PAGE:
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It’s not just Twitter. The whole Internet is broken and we’d better fix it soon

As online worlds become increasingly toxic and damaging, with very real implications for the safety of people and planetary health, where are the world’s regulators?

These concerns and questions are at the heart of two articles below.


Melissa Sweet writes:

On 11 December, Elon Musk, owner of Twitter and one of the world’s richest people, sent out a tweet: “My pronouns are Prosecute/Fauci”.

The Atlantic later reported: “In five words, Musk manages to mock transgender and nonbinary people, signal his disdain for public-health officials, and send up a flare to far-right shitposters and trolls.

“The tweet is a cruel and senseless play on pronouns that also invokes the right’s fury toward Anthony Fauci, the chief medical adviser to President Joe Biden, for what they believe is a government overreach in public-health policy throughout the pandemic and an obfuscation of the coronavirus’s origins.”

The Atlantic article stated that Musk is actively aiding the far right’s political project, and noted that under his management Twitter has let back on organisers of the Unite the Right rally in Charlottesville, Virginia, neo-Nazis and others of concern.

Meanwhile, Coda Media, a non-profit media organisation in the US that investigates disinformation, authoritarian technologies and the war on science (Croakey readers may be interested in signing up for its regular newsletters) reports that Musk has cemented his position “as the crown prince of disinformation” this week with the summary dismissal of Twitter’s advisory Trust and Safety Council.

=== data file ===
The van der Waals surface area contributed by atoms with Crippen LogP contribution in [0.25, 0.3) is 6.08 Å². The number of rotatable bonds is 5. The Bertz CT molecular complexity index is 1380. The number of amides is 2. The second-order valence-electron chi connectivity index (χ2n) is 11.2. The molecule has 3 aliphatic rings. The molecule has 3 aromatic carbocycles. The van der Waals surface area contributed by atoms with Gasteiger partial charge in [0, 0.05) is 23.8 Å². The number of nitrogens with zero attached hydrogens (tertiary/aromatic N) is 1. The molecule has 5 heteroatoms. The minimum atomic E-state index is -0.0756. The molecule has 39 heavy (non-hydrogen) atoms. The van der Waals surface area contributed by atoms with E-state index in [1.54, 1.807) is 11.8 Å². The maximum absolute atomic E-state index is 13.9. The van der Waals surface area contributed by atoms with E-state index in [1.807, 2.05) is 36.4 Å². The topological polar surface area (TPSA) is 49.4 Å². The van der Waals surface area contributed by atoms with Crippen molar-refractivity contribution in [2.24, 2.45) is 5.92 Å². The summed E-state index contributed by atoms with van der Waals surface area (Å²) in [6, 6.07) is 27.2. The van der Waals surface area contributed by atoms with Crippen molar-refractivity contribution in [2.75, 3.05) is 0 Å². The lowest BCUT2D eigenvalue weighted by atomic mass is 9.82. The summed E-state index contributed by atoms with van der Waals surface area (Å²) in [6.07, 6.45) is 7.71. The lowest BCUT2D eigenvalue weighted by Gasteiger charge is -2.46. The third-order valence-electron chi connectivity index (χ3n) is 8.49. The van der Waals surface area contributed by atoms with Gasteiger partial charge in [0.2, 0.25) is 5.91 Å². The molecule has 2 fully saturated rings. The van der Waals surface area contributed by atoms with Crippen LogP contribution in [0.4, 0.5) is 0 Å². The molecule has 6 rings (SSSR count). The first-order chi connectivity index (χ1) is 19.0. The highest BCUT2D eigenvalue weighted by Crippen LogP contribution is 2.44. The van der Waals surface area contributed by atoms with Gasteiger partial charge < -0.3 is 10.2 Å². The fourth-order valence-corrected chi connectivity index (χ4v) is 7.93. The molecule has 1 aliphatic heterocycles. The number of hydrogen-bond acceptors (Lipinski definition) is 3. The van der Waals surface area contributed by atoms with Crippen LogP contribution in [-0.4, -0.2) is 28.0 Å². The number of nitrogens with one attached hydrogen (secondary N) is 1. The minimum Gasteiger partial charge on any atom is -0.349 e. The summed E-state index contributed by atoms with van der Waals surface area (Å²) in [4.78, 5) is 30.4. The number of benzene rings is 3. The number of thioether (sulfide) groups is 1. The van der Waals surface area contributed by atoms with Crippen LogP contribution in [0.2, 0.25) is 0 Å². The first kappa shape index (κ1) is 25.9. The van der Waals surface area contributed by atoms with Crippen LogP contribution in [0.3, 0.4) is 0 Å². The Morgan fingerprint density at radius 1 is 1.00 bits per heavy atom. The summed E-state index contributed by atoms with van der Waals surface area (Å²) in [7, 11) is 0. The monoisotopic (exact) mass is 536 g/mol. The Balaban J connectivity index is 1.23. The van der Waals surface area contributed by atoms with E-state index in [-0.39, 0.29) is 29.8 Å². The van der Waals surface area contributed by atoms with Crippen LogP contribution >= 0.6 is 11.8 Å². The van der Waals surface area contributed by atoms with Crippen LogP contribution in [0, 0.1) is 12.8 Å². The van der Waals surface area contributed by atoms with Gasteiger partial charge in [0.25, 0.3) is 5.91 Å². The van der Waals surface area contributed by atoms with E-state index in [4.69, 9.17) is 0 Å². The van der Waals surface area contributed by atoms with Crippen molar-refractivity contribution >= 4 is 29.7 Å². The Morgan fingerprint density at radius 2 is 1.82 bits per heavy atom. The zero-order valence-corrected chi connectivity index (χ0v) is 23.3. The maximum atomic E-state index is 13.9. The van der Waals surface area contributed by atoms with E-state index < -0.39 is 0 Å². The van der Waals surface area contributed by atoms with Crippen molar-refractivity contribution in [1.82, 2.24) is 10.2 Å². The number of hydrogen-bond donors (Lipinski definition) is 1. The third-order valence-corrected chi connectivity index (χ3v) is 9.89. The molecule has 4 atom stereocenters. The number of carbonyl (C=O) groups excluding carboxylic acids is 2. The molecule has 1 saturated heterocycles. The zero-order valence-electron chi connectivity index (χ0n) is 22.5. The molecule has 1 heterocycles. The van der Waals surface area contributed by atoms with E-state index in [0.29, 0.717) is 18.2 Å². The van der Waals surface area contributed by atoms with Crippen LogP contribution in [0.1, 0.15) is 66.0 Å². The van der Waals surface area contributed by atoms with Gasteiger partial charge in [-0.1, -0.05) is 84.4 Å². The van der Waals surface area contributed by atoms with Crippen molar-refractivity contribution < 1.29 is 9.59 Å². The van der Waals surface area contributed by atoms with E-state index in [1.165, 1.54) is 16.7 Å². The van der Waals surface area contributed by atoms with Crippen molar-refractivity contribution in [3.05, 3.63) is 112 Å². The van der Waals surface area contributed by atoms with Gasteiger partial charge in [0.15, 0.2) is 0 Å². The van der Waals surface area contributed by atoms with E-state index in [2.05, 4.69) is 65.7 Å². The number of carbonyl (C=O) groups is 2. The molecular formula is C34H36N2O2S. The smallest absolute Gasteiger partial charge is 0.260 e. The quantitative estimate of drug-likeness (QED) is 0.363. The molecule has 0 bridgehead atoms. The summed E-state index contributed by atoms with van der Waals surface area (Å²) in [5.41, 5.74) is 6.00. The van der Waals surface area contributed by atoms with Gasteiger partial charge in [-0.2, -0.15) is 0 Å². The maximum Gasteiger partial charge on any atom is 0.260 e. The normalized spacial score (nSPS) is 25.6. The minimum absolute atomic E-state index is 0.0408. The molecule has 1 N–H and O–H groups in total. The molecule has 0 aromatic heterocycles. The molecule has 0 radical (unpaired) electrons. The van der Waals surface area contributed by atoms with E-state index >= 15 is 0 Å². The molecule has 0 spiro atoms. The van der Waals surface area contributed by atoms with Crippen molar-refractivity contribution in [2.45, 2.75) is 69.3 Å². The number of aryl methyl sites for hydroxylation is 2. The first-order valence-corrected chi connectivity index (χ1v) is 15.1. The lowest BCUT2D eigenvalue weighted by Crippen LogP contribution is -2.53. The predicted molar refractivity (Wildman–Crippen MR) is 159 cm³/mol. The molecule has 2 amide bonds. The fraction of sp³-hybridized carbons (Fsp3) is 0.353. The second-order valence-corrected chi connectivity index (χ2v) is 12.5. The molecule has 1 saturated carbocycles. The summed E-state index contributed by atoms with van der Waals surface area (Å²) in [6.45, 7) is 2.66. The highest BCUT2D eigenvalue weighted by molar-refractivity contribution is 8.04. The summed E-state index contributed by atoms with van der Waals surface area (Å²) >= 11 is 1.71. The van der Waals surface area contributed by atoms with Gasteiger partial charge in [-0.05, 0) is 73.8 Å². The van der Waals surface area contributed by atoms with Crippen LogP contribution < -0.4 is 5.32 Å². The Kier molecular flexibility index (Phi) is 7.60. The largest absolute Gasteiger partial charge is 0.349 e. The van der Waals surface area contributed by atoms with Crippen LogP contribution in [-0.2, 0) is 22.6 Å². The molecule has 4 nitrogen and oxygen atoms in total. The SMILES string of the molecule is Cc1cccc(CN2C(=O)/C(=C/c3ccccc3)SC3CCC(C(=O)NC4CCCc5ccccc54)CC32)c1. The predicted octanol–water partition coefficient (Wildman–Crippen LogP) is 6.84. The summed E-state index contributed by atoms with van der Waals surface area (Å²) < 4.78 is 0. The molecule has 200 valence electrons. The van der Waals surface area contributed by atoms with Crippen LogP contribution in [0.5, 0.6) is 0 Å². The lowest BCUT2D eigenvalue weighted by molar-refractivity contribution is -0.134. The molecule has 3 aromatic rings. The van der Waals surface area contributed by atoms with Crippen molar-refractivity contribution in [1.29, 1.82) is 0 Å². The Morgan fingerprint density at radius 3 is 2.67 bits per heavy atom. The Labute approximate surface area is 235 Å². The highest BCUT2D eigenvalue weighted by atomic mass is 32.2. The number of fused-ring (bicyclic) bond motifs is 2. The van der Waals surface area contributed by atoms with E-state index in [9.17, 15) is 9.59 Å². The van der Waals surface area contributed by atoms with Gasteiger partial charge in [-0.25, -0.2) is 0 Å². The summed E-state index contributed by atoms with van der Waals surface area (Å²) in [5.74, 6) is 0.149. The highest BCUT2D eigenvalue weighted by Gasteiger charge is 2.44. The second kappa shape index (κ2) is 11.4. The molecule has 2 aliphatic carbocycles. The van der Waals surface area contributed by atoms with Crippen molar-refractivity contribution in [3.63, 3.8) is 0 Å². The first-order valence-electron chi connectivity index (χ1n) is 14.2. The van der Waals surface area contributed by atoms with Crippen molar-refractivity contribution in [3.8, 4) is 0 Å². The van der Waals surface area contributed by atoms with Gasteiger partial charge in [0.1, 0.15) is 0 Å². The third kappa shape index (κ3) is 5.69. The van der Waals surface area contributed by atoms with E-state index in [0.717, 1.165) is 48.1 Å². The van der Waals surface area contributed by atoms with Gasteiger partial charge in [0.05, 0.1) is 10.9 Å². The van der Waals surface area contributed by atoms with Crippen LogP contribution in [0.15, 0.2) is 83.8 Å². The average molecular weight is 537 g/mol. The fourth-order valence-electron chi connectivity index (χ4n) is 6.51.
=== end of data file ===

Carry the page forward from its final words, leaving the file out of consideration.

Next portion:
Since Musk’s takeover, researchers have documented a measurable rise in violent speech on Twitter, and the president of the Committee to Protect Journalists, one of the organisations on the now disbanded Trust and Safety Council, said: “Safety online can mean survival offline.”

After Musk called for Fauci’s prosecution, in Australia public health leader Adjunct Professor Tarun Weeramanthri urged colleagues to consider following his lead in reporting the tweet to Twitter.

Fauci steps down this month as director of the US National Institute of Allergy and Infectious Diseases after more than 38 years in the post and 54 years at its parent organisation, the US National Institutes of Health.

In a wide-ranging interview with Nature, Fauci was asked if he felt his safety was at risk, given Musk’s enormous reach on Twitter (that particular tweet was retweeted more than 187,000 times).

“Of course it’s at risk,” replied Fauci. “That’s why I have armed federal agents with me all the time. That stirs up a lot of hate in people who have no idea why they’re hating – they’re hating because somebody like that is tweeting about it.”

Meanwhile, Coda also reported recently that an Australian lobby group has conducted an anti-environmentalism blitz on Facebook during COP27. Advance Australia, which describes itself as a group fighting “stupid laws and woke ideologies like ‘net zero,’” has paid for at least a dozen Facebook adverts attacking climate policy, reaching an audience of millions.

“The group’s Facebook page has nearly 100,000 followers and pumps out a concoction of anti-woke talking points alongside anti-environmentalism rhetoric,” reported Coda.

“The group sees itself as promoting Australia’s Judeo-Christian heritage and opposes the teaching of Critical Race Theory in schools. In one recent article posted on its website it described Swedish climate activist Greta Thunberg as a “nutjob” and told her to “go back to Sweden”.”

Advance Australia, which has a well-resourced website dominated by images of the Australian flag, claims to represent the voices of “mainstream Australia”. Amongst other things, it is campaigning against the Indigenous Voice to Parliament and for increased defence spending and nuclear power. The organisation has been scrutinised over its attacks on Senator David Pocock and other activities during the federal election campaign.